The panel talked about identity and versions, alternate selves: Halfon’s narrator in The Polish Boxer is a character called Eduardo Halfon, but is not the same person.
‘He smokes a lot. I smoke a little’
Garland too writes of a reality / fiction amalgam – her story 'A Perfect Queen' takes in an incident of her childhood, but she remembers it, deliberately unreliably, mixing fact with what it needs to work as a story.
Both writers, although from very different parts of the Americas, talked of the idea that in ‘Latin American’ writing, there is no dividing line of fact and fiction, only stories. Halfon makes the point that he wants the reader to feel like they are reading real events.
This is the writing of ‘a truth’, rather than ‘the truth’.
A question from the floor asks how South American Literature or Latin American Literature can be such a collective genre, almost, whilst European literature does not have the same catch-all generalisation / genrefication. Garland and Halfon admit their own difficulty in even obtaining each other’s work – that Guatemalan fiction is not available in Argentina, and vice versa. Spain is the melting pot where this work all meets, to be dispatched and consumed.
It is all too easy to compare everything with Márquez, with Borges, or Bolaño , and ignore that there can be other voices, lacking in magical realism or whatever else is ‘expected’ of a South American author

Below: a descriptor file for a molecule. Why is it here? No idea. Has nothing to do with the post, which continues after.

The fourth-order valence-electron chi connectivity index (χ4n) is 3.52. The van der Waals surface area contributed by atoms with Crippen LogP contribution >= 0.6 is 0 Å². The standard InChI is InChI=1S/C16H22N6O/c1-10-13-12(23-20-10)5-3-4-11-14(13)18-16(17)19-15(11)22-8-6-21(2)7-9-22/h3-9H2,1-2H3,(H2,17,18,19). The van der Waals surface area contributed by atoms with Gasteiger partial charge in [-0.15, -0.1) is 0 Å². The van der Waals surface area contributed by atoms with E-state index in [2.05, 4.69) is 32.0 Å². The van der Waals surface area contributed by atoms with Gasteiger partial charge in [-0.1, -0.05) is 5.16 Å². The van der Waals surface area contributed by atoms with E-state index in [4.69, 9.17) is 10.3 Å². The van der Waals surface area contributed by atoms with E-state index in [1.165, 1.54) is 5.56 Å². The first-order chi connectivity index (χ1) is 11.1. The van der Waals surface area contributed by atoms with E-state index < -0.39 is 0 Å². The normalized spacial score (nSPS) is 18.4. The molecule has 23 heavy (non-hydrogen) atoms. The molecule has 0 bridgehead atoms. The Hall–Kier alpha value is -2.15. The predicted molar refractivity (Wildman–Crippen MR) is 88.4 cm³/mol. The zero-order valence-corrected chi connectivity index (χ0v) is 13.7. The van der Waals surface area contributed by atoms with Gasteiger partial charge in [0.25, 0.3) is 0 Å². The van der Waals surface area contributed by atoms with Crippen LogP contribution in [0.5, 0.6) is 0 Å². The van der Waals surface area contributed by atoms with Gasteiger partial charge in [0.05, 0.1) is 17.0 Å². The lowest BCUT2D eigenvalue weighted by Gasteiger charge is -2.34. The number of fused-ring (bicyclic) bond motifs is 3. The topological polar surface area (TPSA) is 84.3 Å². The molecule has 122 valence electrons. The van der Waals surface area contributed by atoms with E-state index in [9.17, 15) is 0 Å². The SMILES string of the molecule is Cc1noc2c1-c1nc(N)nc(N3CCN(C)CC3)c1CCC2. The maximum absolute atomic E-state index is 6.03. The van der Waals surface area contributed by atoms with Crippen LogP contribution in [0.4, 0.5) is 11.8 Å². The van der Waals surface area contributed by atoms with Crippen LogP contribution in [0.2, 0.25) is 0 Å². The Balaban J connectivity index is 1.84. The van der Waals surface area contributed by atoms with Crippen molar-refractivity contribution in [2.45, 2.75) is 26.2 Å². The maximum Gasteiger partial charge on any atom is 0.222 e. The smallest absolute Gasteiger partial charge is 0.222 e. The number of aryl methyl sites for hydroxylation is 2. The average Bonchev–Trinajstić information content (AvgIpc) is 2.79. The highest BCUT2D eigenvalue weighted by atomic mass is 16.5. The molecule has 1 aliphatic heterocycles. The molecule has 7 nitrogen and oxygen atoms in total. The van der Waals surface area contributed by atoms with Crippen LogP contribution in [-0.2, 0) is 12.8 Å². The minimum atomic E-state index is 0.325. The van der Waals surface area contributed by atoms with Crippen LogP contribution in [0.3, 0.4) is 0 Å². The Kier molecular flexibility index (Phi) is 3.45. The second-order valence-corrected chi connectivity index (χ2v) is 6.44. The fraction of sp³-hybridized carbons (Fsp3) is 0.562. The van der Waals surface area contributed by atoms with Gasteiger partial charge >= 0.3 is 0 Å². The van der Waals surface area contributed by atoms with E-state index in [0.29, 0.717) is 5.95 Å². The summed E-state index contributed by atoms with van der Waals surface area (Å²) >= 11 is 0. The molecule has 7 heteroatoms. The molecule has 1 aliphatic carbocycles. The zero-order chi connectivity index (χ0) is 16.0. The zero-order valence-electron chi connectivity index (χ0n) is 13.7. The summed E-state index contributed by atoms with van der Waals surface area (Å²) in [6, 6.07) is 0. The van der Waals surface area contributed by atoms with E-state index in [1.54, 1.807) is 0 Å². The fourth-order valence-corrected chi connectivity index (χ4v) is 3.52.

What neither mention, which is apparent to me, is that it is easier to pigeon-hole all Spanish language writing from South America as ‘South American Literature’. European fiction cannot really exist, in that we have too many different languages, the romance and Germanic and Slavic (...etc) roots of which all provide different textures and rhythms.
Whereas (lusophonic Brazil aside) Central and South America, ‘Latin’ America, are united by this linguistic consensus, by a collective consciousness of words. European fiction is too diverse and dispersed to ever have the same impact as English, North American or Latin American literature, purely because it lacks that unifying communal vocabulary.
One thing that united the panel, language and literary capability aside, is there sense of wanderlust, of displacement even. Perhaps this sense of travel and ennui at sitting still is the key to writing. Gwyn spent a long period vagabonding about Europe. Garland started as an au pair in London before heading for the continent, while Halfon moved from Guatemala to the USA and back to Guatemala. He is half-Jewish, and married to a Spaniard. He used a unique Spanish word, one that can almost be translated as an extreme form of displacement and unbelonging.